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Timothy Turtle
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As soon as Johnnie Green saw Mr. Turtle he let out a loud whoop. And as soon as Mr. Turtle saw Johnnie, he scrambled up and made awkwardly for the water as fast as he could go.

But Timothy's fastest, on land, was so slow that Johnnie Green stopped him in two seconds.

Catching up a long stick, Johnnie thrust it in front of Timothy Turtle, who promptly seized it in his hooked jaws.

Johnnie Green couldn't help laughing at him.

"You're a stupid old fellow!" he cried. "You could bite that stick all day and not hurt me."

But Timothy Turtle said never a word. He wished, however, that he could shift his grip to one of Johnnie's bare toes. He rather thought, if he could have done that, that Johnnie Green would give such a yell as had never before been heard in Pleasant Valley.

But Johnnie was careful. After catch­ing Mr. Turtle he hardly knew what to do with him. All summer long Johnnie had kept his jackknife sharp as a razor, ready to carve his initials on Mr. Turtle's hard shell whenever the chance came. The knife was in his pocket. There was Mr. Turtle before him on the sand. And yet Johnnie was puzzled.

Close at hand his captive looked fiercer than he had appeared at a distance, lying on a rock in the creek. And his jaws had closed upon the stick in a vise-like hold. Johnnie winced when he tried to imagine how he would feel with Mr. Turtle fast­ened firmly to a toe or a finger.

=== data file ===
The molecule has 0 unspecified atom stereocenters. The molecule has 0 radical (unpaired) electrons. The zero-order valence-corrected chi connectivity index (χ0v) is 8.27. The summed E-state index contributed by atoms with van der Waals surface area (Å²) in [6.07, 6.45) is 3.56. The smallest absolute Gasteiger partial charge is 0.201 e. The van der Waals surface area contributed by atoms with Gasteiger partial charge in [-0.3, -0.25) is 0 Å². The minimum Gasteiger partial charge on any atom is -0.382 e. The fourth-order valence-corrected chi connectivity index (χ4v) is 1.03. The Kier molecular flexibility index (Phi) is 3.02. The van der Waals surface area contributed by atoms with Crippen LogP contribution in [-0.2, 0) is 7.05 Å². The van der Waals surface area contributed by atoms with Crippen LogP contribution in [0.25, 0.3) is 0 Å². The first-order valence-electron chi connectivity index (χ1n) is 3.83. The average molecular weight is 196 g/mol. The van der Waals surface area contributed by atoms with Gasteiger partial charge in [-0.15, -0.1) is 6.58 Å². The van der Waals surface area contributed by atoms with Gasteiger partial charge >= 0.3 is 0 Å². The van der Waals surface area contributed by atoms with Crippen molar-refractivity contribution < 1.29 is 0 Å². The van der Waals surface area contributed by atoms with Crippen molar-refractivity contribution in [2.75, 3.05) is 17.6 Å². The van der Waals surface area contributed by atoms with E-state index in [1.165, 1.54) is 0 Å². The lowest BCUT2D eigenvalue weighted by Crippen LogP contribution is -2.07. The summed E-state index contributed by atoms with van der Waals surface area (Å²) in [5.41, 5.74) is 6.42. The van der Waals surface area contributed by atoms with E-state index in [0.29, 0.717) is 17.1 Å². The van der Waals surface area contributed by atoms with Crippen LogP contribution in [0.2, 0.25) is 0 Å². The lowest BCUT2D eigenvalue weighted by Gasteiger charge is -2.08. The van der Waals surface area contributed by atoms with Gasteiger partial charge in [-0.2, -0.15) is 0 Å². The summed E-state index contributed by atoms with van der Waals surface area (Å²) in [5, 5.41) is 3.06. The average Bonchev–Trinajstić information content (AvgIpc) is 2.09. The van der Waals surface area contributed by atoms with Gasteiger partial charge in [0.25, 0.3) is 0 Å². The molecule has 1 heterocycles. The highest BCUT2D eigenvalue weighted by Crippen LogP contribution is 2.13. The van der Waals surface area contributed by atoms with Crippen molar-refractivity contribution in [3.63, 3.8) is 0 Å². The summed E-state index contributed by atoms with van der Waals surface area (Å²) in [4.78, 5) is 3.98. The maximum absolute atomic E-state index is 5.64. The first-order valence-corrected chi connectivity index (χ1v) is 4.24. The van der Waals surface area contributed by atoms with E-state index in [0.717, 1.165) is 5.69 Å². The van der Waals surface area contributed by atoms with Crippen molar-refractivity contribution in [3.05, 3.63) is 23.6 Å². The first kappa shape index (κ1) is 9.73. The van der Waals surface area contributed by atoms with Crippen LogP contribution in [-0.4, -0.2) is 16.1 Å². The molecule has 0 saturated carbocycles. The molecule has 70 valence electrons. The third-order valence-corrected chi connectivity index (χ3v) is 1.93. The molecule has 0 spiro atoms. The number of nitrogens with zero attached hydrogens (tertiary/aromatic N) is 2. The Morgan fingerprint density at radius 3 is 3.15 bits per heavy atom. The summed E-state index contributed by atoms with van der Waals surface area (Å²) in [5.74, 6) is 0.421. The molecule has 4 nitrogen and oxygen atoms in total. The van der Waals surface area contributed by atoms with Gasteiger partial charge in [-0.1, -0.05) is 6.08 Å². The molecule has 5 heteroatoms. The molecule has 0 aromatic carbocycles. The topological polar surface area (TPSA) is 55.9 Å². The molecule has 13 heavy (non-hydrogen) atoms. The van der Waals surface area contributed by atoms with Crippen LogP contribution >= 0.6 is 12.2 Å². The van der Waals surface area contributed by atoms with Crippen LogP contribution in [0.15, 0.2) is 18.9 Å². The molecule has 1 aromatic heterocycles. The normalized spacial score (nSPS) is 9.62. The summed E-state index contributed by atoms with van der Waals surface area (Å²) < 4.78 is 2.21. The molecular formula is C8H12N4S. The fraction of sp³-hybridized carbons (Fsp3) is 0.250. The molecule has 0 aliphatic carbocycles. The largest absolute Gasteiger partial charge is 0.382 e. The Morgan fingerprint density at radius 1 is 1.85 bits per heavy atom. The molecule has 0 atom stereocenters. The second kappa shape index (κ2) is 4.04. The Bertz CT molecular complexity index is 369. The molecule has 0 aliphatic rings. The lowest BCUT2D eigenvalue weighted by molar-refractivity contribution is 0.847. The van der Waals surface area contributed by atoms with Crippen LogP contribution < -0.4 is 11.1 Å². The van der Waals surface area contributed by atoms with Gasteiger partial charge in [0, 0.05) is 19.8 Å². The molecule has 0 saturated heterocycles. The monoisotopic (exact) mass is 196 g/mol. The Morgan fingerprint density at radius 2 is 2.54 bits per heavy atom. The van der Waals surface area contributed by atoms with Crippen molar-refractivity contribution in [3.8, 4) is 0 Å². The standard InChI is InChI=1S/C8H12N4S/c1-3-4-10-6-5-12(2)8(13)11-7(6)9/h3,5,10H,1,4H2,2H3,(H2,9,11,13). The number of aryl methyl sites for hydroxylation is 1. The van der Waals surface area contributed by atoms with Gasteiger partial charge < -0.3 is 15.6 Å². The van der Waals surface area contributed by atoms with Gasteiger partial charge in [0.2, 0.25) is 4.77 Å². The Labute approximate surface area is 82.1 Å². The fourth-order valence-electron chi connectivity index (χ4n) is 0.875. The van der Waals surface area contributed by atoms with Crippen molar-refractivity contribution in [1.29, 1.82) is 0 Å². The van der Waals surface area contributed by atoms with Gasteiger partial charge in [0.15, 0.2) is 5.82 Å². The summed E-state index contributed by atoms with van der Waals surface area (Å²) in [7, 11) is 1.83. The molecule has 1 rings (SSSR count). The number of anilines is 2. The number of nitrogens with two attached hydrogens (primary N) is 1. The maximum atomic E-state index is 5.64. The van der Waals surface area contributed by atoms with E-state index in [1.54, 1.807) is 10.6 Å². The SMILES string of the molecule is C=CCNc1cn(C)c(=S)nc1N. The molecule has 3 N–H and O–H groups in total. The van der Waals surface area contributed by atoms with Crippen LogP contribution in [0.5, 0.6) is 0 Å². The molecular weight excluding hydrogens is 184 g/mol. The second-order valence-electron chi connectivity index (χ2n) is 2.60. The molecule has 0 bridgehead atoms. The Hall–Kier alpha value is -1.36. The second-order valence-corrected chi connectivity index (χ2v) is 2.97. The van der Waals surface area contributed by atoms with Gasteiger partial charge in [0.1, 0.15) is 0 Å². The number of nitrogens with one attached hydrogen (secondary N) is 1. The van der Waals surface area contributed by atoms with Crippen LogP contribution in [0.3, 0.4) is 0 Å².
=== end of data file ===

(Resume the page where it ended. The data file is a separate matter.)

It was not a pleasant thought. But Johnnie Green soon had a happier one: why not turn the old scamp over upon his back?

Johnnie had heard that a turtle was helpless when upset in that way. And he had already made up his mind to flop this one over when he realized that even with his captive upside down there was still a certain difficulty.

To be sure, Mr. Turtle couldn't walk away. But he could bite just the same. And how was a boy going to carve his initials on anybody's back, when that per­son was lying on it?

Johnnie Green saw that that plan wouldn't do at all. But he turned Timothy over, just for fun, upsetting him neatly by lifting him on the stick – for Timothy had not sense enough to let go of it in time to save himself.

Johnnie stayed there only long enough to make sure that Timothy Turtle was un­able to move. And he soon decided that the savage old rascal would have to lie on his back until somebody came along and tipped him over. Then Johnnie Green scampered away.

To be sure, Mr. Turtle wriggled his legs, and twisted his neck about. But all his wiggling and twisting were of not the slightest help to him.

It was the first time in his long life that he had ever found himself in that position on land. And he was both frightened and angry.

Old Mr. Crow, who had a way of know­ing when there was anything unusual go­ing on, arrived in time to hear Timothy's remarks. And what he said about boys – and especially about Johnnie Green – made Mr. Crow catch his breath.

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